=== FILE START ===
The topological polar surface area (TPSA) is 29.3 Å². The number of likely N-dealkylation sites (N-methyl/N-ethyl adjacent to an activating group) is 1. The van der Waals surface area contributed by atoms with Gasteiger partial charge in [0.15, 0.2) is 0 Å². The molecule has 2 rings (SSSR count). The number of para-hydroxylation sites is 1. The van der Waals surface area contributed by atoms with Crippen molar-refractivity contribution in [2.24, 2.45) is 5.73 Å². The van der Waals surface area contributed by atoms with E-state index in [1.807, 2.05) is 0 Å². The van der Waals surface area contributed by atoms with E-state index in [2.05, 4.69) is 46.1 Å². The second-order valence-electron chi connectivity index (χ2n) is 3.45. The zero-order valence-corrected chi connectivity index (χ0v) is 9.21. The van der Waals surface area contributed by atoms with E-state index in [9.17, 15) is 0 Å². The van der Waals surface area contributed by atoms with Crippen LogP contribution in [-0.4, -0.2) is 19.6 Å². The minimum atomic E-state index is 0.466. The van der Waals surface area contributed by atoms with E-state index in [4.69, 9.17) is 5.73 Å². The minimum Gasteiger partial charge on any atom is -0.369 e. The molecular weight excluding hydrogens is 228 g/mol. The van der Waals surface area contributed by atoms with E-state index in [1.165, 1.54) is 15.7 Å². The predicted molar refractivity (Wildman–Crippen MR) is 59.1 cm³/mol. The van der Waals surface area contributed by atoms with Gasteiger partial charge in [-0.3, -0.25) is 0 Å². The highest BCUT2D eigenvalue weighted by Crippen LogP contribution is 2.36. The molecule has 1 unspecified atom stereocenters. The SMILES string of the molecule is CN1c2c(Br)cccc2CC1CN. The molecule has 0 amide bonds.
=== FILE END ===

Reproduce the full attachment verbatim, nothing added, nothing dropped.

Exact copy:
The topological polar surface area (TPSA) is 29.3 Å². The number of likely N-dealkylation sites (N-methyl/N-ethyl adjacent to an activating group) is 1. The van der Waals surface area contributed by atoms with Gasteiger partial charge in [0.15, 0.2) is 0 Å². The molecule has 2 rings (SSSR count). The number of para-hydroxylation sites is 1. The van der Waals surface area contributed by atoms with Crippen molar-refractivity contribution in [2.24, 2.45) is 5.73 Å². The van der Waals surface area contributed by atoms with E-state index in [1.807, 2.05) is 0 Å². The van der Waals surface area contributed by atoms with E-state index in [2.05, 4.69) is 46.1 Å². The second-order valence-electron chi connectivity index (χ2n) is 3.45. The zero-order valence-corrected chi connectivity index (χ0v) is 9.21. The van der Waals surface area contributed by atoms with E-state index in [9.17, 15) is 0 Å². The van der Waals surface area contributed by atoms with Crippen LogP contribution in [-0.4, -0.2) is 19.6 Å². The minimum atomic E-state index is 0.466. The van der Waals surface area contributed by atoms with E-state index in [4.69, 9.17) is 5.73 Å². The minimum Gasteiger partial charge on any atom is -0.369 e. The molecular weight excluding hydrogens is 228 g/mol. The van der Waals surface area contributed by atoms with E-state index in [1.165, 1.54) is 15.7 Å². The predicted molar refractivity (Wildman–Crippen MR) is 59.1 cm³/mol. The van der Waals surface area contributed by atoms with Gasteiger partial charge in [-0.3, -0.25) is 0 Å². The highest BCUT2D eigenvalue weighted by Crippen LogP contribution is 2.36. The molecule has 1 unspecified atom stereocenters. The SMILES string of the molecule is CN1c2c(Br)cccc2CC1CN. The molecule has 0 amide bonds.